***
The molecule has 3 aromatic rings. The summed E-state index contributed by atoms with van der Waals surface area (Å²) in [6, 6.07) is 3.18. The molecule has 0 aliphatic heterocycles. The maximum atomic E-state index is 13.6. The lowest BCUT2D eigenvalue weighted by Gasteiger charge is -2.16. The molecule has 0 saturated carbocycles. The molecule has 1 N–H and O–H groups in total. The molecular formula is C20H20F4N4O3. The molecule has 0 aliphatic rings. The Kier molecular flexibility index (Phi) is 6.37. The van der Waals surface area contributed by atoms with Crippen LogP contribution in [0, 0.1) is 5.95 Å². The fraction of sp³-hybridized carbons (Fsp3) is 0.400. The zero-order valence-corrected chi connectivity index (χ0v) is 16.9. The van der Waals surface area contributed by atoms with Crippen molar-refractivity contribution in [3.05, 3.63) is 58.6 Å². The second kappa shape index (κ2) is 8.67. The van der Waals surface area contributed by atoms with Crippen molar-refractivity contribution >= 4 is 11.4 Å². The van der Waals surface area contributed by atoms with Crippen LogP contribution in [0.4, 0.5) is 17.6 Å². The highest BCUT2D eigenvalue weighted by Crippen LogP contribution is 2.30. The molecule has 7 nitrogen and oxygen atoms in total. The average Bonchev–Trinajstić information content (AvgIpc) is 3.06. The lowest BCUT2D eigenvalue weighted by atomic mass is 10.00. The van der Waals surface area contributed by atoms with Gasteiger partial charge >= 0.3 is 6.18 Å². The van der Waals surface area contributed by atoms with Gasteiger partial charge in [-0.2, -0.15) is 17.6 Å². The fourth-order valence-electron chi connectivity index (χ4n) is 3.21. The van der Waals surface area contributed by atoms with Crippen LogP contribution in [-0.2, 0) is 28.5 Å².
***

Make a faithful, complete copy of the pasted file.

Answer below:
The molecule has 3 aromatic rings. The summed E-state index contributed by atoms with van der Waals surface area (Å²) in [6, 6.07) is 3.18. The molecule has 0 aliphatic heterocycles. The maximum atomic E-state index is 13.6. The lowest BCUT2D eigenvalue weighted by Gasteiger charge is -2.16. The molecule has 0 saturated carbocycles. The molecule has 1 N–H and O–H groups in total. The molecular formula is C20H20F4N4O3. The molecule has 0 aliphatic rings. The Kier molecular flexibility index (Phi) is 6.37. The van der Waals surface area contributed by atoms with Crippen LogP contribution in [0, 0.1) is 5.95 Å². The fraction of sp³-hybridized carbons (Fsp3) is 0.400. The zero-order valence-corrected chi connectivity index (χ0v) is 16.9. The van der Waals surface area contributed by atoms with Crippen molar-refractivity contribution in [3.05, 3.63) is 58.6 Å². The second kappa shape index (κ2) is 8.67. The van der Waals surface area contributed by atoms with Crippen molar-refractivity contribution >= 4 is 11.4 Å². The van der Waals surface area contributed by atoms with Crippen LogP contribution in [0.4, 0.5) is 17.6 Å². The highest BCUT2D eigenvalue weighted by Crippen LogP contribution is 2.30. The molecule has 7 nitrogen and oxygen atoms in total. The average Bonchev–Trinajstić information content (AvgIpc) is 3.06. The lowest BCUT2D eigenvalue weighted by atomic mass is 10.00. The van der Waals surface area contributed by atoms with Gasteiger partial charge >= 0.3 is 6.18 Å². The van der Waals surface area contributed by atoms with Gasteiger partial charge in [-0.2, -0.15) is 17.6 Å². The fourth-order valence-electron chi connectivity index (χ4n) is 3.21. The van der Waals surface area contributed by atoms with Crippen LogP contribution in [-0.2, 0) is 28.5 Å².